In 2015, she was commemorated on a postage stamp issued by Czech Post.
To learn more about Vítězslava Kaprálová, her life and work; the web site of the Kaprálová Society is a tremendous resource that contains not only a detailed biography of her, but also a list of her work and bibliography of printed works about her.
Designed and constructed between 1927 and 1929, Villa Stiassni is one of Brno’s many and varied architectural attractions.
Tucked away in the affluent surroundings of the city’s Masaryk Quarter, Villa Stiassni is hidden from view by the many trees which fill its extensive grounds and is only accessible by a single gate on Hroznová street which runs past it.
Once inside the grounds, visitors are greeted by the massive villa, with all the straight edges and purist lines that denote the Functionalist stylings of the interwar period. However, encased in that Modernist shell is an interior more akin to a late 19th century aristocratic manor with all the trappings and status symbols of socially elite ownership.
How could such oppulent interiors find themselves wrapped in an exterior of minimalist sensibilities when they flew directly in the face of the basic tennets of Modernism?
Let’s spend some time with Villa Stiassni and find out:
An Architect and his Customers
The primary architect for Villa Stiassni was Slovak born Ernst Wiesner (1890-1971). Wiesner was one of the most important and influential architects in Brno’s burgeoning Modernism trend of the time. Several buildings in Brno are creditable in whole or in part to him.
The Stiassnis, Alfred (1883-1961) and Hermine (1889-1962), owned several properties in Brno with this villa being their primary residence where they lived along with their only child, Susanne (1923-2005).
Alfred was a wealthy industrialist building his fortune in Brno’s thriving textile industry of the period.
Hermine had been born to wealth, her father a prominent figure in the coal industry. She had grown up surrounded by the highly visible status symbols of her class and was determined to hold onto and flaunt them in the home she and Alfred called their own.
It was in Hermine’s determination to keep and display her and Alfred’s wealth that the stylistic dischord between the villa’s exteriors and interiors had its origins.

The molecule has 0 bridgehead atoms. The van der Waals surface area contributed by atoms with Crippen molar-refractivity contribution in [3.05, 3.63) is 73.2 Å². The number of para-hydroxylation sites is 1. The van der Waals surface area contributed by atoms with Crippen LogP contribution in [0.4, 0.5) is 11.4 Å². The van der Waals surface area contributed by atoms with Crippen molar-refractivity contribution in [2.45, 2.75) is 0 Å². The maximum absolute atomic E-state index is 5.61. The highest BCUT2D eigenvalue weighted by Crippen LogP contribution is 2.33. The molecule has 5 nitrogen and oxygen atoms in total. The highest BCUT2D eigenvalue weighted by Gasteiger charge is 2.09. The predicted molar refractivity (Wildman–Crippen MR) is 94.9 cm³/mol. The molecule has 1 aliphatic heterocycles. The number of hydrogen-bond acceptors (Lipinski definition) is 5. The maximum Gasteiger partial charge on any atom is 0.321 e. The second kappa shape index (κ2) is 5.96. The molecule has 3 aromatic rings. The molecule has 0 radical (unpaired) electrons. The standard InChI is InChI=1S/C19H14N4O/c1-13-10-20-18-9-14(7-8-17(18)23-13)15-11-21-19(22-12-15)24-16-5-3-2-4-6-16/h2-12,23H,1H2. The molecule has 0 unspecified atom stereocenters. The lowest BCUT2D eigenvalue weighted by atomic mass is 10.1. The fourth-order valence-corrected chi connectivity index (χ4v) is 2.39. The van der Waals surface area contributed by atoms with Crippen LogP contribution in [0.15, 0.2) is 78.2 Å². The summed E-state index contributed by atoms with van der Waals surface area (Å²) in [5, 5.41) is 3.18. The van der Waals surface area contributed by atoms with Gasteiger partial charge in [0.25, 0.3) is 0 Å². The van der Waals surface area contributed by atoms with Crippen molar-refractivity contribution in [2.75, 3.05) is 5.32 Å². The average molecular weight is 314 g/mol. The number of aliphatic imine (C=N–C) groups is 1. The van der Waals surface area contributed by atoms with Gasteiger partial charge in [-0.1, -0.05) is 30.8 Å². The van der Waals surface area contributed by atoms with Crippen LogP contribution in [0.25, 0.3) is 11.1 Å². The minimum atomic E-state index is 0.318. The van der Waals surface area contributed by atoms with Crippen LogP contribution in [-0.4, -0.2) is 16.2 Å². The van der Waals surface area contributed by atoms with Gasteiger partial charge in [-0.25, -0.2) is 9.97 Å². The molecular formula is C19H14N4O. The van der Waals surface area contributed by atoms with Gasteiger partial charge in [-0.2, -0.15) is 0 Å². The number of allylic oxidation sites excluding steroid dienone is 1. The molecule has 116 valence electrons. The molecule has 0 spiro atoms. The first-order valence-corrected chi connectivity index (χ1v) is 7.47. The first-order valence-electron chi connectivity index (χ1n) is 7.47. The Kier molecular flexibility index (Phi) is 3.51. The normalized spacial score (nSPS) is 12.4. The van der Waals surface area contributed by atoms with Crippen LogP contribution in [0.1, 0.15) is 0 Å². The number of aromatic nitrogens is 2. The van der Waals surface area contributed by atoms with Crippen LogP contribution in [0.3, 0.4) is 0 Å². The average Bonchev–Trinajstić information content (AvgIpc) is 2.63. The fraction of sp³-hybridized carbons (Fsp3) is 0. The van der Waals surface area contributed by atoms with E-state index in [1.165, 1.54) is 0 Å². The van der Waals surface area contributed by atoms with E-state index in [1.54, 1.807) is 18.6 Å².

With Wiesner pushing for Modernism inside and out while Hermine outright refused to be without the comforts of her wealthy upbringing, a compromise was in order.
While Wiesner tended to the design of the villa exteriors and the interiors of the villa’s service wing, design of the Stiassnis’ living quarters was tended to by Franz Wilfert of Vienna.
The affluence of the living quarters satisfied Hermine while the spartan minimalism of the service wing kept touch with Wiesner’s own vision for the villa.
Beyond the villa itself, Wiesner laid out the basic concepts for the surrounding gardens. True to Modernist style philosophies, the gardens were spacious and designed to work in harmony with the villa structure.
The lower, southern part of the garden was designed to afford a great deal of privacy and was planted with many trees and shrubs to accomplish the task. It is almost impossible to see into the villa property from the south. By contrast, the northern section of the garden offers some fantastic panoramic views of the areas surrounding the villa.
The Stiassnis were a very active family not only socially but also physically. The family was very involved in sports pursuits year round and evidence of their passion for fitness can be found in the tennis court and swimming pool that are included in the gardens as well as a variety of exercise equipment built into some rooms inside the villa.
Departure and Decline
Though the villa bears their name, the Stiassnis only lived there for nine years. Their Jewish faith forced them to leave both the villa and the country in the face of impending German occupation. Initially, they escaped to Great Britain though later spent time in Brazil before ultimately settling in America. Descendants of the family still live in California today.
Ernst Wiesner fled the country in Spring of 1939 and spent the war years in Great Britain. Though he briefly returned to Brno after the war, he left again in 1948. He lived out the remainder of his life in Great Britain, mostly in Liverpool, where he died in 1971.
As with many of the properties owned by wealthy Czechs in the interwar period, Villa Stiassni was siezed and used by the Germans during the Second World War and subsequently taken into state control after the war.
From the post war nationalization until the 1990s, most residents of Brno knew the structure as the “Government Villa” as it was used by the government for ceremonial purposes and to accomodate VIP guests when they visited.
During this period, particularly through the 1970s and 1980s, the interiors of the villa were subject to a great deal of change and remodeling. Much of the remodeling rendered the villa interiors unrecognizable.
During the 1990s, the villa was privatized and used for business purposes as well as rented out for weddings and other social functions.
Since 2009, the villa has been under the jurisdiction and management of the National Monument Institute. Under this organization’s watch, the villa has been largely restored to the appearance it held while the Stiassnis called it home.
Restoration and Revival